Bunjevac’s art resembles woodcuts or intaglio. There’s an implacability to every dot and line. She deliberately creates stagey tableaux, emulating the drawings in John Willie’s 1940s-50s fetish magazine Bizarre. The frozen pictures also suggest carefully posed selfies: They’re perfect simulacra of perfection.
— Etelka Lehoczky, NPR
In her masterfully lush, stippled technique, Bunjevac conjures mesmerizing dreamscapes and eerie allusions to the Greek myth of Artemis and Siproites. Refusing to shy away from the morally grotesque, Bezimena seeks to discover what compels people to commit acts of evil.
— CBC Books
I don’t know that Bezimena can be read clearly through the political criteria that is the go-to these days. It demands standards for intellectual intake that are less demanding of narrow definitions for art, that accept that sometimes art has to go uncomfortable places and view things from disturbing vantage points to get to the root of what’s important about the subject. It requires a reader to hand over the reins to the work, to refrain from imposing what is considered the right way to approach things and let the work reveal that in this universe, some things are not right. You can change yourself, but the universe is less easy because you can’t change what you are obscured from seeing. The universe lies beyond your own limitations, imperceptible from where you are positioned, and coming to that understanding usually involves a lot of very difficult moments with art.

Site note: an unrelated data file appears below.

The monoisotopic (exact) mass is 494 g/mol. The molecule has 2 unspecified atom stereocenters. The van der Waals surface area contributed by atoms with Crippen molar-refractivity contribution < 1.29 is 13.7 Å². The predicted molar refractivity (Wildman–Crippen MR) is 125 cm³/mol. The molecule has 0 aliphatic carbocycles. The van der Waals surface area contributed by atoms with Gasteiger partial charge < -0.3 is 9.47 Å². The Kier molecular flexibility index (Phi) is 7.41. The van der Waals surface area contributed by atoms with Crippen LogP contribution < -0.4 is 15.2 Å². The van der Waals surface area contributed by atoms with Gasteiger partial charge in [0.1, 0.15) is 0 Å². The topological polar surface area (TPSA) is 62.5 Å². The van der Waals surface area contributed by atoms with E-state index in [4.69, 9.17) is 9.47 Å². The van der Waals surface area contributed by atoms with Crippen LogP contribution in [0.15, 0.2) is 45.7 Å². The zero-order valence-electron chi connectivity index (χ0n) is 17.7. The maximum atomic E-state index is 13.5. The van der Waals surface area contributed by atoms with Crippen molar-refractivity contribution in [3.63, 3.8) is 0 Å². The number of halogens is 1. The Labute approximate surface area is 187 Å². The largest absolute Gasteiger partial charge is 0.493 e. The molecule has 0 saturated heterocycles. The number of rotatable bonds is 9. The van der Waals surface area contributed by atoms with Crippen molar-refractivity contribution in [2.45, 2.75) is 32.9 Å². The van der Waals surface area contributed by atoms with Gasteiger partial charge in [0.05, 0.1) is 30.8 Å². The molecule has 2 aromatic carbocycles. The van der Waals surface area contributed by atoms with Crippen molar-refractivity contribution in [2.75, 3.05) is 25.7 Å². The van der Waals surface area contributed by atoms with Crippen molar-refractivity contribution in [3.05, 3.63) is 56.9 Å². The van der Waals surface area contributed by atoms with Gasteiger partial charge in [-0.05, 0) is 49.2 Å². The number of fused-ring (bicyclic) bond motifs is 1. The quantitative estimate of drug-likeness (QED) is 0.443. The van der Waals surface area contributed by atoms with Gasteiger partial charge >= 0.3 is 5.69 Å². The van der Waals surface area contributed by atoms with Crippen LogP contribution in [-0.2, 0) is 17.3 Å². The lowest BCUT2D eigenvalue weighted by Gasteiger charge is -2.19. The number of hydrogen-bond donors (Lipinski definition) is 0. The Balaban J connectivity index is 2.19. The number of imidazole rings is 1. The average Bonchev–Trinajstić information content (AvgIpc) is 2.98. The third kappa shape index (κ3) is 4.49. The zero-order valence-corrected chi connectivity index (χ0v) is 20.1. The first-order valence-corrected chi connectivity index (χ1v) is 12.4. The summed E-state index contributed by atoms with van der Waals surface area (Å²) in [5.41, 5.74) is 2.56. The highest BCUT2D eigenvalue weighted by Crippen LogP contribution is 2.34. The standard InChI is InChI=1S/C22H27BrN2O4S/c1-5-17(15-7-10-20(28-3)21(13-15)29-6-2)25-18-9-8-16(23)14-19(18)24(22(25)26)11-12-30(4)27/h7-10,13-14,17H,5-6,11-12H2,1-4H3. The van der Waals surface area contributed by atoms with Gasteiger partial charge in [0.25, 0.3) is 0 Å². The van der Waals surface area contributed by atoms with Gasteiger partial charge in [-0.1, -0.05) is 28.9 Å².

— John Seven, The Beat
For queries, please contact Alessandra Sternfeld of AM Books. Please note, some of the visuals and narrative contained in Bezimena are sexually explicit.